The mad have always been with us. Bethlehem Hospital, or 'Bedlam' as it became in cockney slang, is the world's oldest psychiatric hospital. Founded in 1247 it developed from a ramshackle hovel to the magnificent 'Palace Beautiful', where visitors could pay to gawp at the chained inmates, through to the great Victorian hospital in Lambeth, now the Imperial War Museum.
Catharine Arnold takes us on a tour of Bedlam and examines London's attitude to madness along the way. We travel through the ages, from the barbaric 'exorcisms' of the medieval period to the Tudor belief that a roast mouse, eaten whole, was the cure. We see the reforming zeal of eighteenth century campaigners and the development of the massive Victorian asylums. This was the era of the private madhouse, run by 'traders in lunacy' who asked no questions and locked up insane and sane alike at the behest of greedy relatives. But it was also the age of determined reformers who eventually made their way into Bedlam and exposed conditions of terrible deprivation and brutality.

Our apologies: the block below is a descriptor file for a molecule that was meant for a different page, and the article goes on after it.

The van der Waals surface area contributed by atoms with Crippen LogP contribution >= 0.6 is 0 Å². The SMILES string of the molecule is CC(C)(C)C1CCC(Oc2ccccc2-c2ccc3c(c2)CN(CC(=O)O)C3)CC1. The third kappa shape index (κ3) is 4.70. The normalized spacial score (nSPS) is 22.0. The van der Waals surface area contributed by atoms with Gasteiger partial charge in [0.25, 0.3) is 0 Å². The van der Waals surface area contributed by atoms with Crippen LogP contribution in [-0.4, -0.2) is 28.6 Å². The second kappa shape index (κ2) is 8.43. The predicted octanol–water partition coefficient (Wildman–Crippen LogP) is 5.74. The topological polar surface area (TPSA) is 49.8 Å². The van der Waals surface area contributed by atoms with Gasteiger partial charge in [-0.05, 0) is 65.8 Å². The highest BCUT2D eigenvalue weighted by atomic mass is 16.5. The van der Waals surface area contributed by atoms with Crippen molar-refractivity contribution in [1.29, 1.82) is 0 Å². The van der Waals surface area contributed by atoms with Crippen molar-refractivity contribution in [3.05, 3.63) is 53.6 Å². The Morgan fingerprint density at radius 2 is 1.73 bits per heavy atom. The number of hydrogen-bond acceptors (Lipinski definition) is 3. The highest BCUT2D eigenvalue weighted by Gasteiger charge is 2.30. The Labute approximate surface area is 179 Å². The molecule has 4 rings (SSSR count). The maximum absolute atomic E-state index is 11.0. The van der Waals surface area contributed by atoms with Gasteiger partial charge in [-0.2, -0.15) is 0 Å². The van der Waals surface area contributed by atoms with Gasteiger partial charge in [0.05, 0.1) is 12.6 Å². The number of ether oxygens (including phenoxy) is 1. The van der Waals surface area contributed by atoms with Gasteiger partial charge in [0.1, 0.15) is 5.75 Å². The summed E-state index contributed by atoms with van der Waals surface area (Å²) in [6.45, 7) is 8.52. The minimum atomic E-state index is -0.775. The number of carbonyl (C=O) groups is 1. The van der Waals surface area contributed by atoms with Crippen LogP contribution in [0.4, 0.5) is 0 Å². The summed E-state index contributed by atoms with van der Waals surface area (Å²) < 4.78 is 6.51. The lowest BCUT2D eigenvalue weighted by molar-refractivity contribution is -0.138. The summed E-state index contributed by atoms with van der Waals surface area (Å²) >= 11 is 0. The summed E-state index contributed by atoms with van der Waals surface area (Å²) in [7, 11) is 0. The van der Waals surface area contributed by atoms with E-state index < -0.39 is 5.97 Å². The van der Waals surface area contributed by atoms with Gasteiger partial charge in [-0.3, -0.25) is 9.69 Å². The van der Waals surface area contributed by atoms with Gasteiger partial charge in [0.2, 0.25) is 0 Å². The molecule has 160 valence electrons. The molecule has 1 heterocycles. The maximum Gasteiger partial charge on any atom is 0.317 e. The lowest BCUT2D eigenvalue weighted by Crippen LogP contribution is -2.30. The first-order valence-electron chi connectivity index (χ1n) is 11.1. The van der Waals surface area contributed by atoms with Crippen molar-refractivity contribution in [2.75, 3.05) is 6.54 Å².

About the Author
Catharine Arnold read English at Cambridge University and holds a further degree in psychology. A journalist, academic and historian, Catharine's previous books include the novel Lost Time and the acclaimed Necropolis: London and Its Dead, as well as other books on facets of London's history. She lives in Nottingham.
'Elegantly written and richly anecdotal . . . This is a thought-provoking book . . . with many parallels to the present.' Daily Mail
'A finely written, thoroughly researched and humane book, packed with moving stories.' Independent
'Smoothly written, densely researched . . . When you close this rewardingly informative and tastefully conceived book, you will be the richer for it.' Sunday Express